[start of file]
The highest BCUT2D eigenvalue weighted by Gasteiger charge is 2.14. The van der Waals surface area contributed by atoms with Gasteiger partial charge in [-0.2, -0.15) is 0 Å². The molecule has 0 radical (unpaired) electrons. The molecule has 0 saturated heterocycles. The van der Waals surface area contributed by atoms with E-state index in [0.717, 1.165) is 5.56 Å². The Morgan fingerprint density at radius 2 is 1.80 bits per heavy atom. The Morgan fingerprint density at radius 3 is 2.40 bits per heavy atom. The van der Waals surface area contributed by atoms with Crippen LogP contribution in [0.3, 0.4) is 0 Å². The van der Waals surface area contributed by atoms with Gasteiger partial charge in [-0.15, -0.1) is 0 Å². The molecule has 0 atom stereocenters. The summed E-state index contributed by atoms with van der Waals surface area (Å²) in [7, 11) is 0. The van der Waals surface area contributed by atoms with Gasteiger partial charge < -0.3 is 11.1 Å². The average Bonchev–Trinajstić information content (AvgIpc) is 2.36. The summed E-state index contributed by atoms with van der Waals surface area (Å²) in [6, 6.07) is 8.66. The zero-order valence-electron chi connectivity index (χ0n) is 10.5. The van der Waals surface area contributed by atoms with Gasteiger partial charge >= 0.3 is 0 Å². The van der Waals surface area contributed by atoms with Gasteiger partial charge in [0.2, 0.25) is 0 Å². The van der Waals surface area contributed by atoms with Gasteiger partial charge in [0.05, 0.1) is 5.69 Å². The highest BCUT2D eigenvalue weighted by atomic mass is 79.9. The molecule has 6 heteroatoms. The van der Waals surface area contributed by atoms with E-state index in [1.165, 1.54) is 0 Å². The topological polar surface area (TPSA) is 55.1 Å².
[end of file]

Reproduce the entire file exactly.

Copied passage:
The highest BCUT2D eigenvalue weighted by Gasteiger charge is 2.14. The van der Waals surface area contributed by atoms with Gasteiger partial charge in [-0.2, -0.15) is 0 Å². The molecule has 0 radical (unpaired) electrons. The molecule has 0 saturated heterocycles. The van der Waals surface area contributed by atoms with E-state index in [0.717, 1.165) is 5.56 Å². The Morgan fingerprint density at radius 2 is 1.80 bits per heavy atom. The Morgan fingerprint density at radius 3 is 2.40 bits per heavy atom. The van der Waals surface area contributed by atoms with Crippen LogP contribution in [0.3, 0.4) is 0 Å². The van der Waals surface area contributed by atoms with Gasteiger partial charge in [-0.15, -0.1) is 0 Å². The molecule has 0 atom stereocenters. The summed E-state index contributed by atoms with van der Waals surface area (Å²) in [7, 11) is 0. The van der Waals surface area contributed by atoms with Gasteiger partial charge < -0.3 is 11.1 Å². The average Bonchev–Trinajstić information content (AvgIpc) is 2.36. The summed E-state index contributed by atoms with van der Waals surface area (Å²) in [6, 6.07) is 8.66. The zero-order valence-electron chi connectivity index (χ0n) is 10.5. The van der Waals surface area contributed by atoms with Gasteiger partial charge >= 0.3 is 0 Å². The van der Waals surface area contributed by atoms with Gasteiger partial charge in [0.2, 0.25) is 0 Å². The van der Waals surface area contributed by atoms with Gasteiger partial charge in [0.05, 0.1) is 5.69 Å². The highest BCUT2D eigenvalue weighted by atomic mass is 79.9. The molecule has 6 heteroatoms. The van der Waals surface area contributed by atoms with E-state index in [1.165, 1.54) is 0 Å². The topological polar surface area (TPSA) is 55.1 Å².